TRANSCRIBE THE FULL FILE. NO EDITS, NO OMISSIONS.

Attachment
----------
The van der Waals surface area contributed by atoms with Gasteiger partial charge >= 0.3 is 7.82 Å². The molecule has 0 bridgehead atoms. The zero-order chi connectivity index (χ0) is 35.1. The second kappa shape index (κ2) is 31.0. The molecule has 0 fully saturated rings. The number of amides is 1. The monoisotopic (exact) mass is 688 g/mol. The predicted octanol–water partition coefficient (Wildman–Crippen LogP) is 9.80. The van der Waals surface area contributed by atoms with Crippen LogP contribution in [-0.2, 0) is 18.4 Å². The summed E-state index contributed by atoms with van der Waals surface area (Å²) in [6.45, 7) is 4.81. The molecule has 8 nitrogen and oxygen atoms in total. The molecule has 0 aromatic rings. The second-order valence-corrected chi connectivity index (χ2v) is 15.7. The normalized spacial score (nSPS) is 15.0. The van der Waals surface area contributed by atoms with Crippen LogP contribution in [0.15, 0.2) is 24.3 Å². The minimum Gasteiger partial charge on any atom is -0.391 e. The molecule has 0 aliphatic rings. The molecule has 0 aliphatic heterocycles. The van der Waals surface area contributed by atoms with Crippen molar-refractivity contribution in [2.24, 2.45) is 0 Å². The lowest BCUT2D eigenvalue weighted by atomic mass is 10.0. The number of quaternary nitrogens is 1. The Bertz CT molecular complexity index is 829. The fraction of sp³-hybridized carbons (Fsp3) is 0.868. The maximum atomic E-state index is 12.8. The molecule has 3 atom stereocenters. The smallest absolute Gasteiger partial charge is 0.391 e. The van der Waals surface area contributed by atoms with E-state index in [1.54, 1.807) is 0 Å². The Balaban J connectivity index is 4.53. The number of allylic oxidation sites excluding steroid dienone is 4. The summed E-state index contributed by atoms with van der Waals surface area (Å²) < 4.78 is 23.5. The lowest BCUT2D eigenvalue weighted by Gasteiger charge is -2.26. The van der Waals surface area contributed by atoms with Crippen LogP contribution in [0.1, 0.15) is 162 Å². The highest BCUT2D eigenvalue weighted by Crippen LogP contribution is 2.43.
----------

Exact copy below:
The van der Waals surface area contributed by atoms with Gasteiger partial charge >= 0.3 is 7.82 Å². The molecule has 0 bridgehead atoms. The zero-order chi connectivity index (χ0) is 35.1. The second kappa shape index (κ2) is 31.0. The molecule has 0 fully saturated rings. The number of amides is 1. The monoisotopic (exact) mass is 688 g/mol. The predicted octanol–water partition coefficient (Wildman–Crippen LogP) is 9.80. The van der Waals surface area contributed by atoms with Crippen LogP contribution in [-0.2, 0) is 18.4 Å². The summed E-state index contributed by atoms with van der Waals surface area (Å²) in [6.45, 7) is 4.81. The molecule has 8 nitrogen and oxygen atoms in total. The molecule has 0 aromatic rings. The second-order valence-corrected chi connectivity index (χ2v) is 15.7. The normalized spacial score (nSPS) is 15.0. The van der Waals surface area contributed by atoms with Crippen LogP contribution in [0.15, 0.2) is 24.3 Å². The minimum Gasteiger partial charge on any atom is -0.391 e. The molecule has 0 aliphatic rings. The molecule has 0 aliphatic heterocycles. The van der Waals surface area contributed by atoms with Crippen molar-refractivity contribution in [2.24, 2.45) is 0 Å². The lowest BCUT2D eigenvalue weighted by atomic mass is 10.0. The number of quaternary nitrogens is 1. The Bertz CT molecular complexity index is 829. The fraction of sp³-hybridized carbons (Fsp3) is 0.868. The maximum atomic E-state index is 12.8. The molecule has 3 atom stereocenters. The smallest absolute Gasteiger partial charge is 0.391 e. The van der Waals surface area contributed by atoms with E-state index in [1.54, 1.807) is 0 Å². The Balaban J connectivity index is 4.53. The number of allylic oxidation sites excluding steroid dienone is 4. The summed E-state index contributed by atoms with van der Waals surface area (Å²) < 4.78 is 23.5. The lowest BCUT2D eigenvalue weighted by Gasteiger charge is -2.26. The van der Waals surface area contributed by atoms with Crippen LogP contribution in [0.1, 0.15) is 162 Å². The highest BCUT2D eigenvalue weighted by Crippen LogP contribution is 2.43.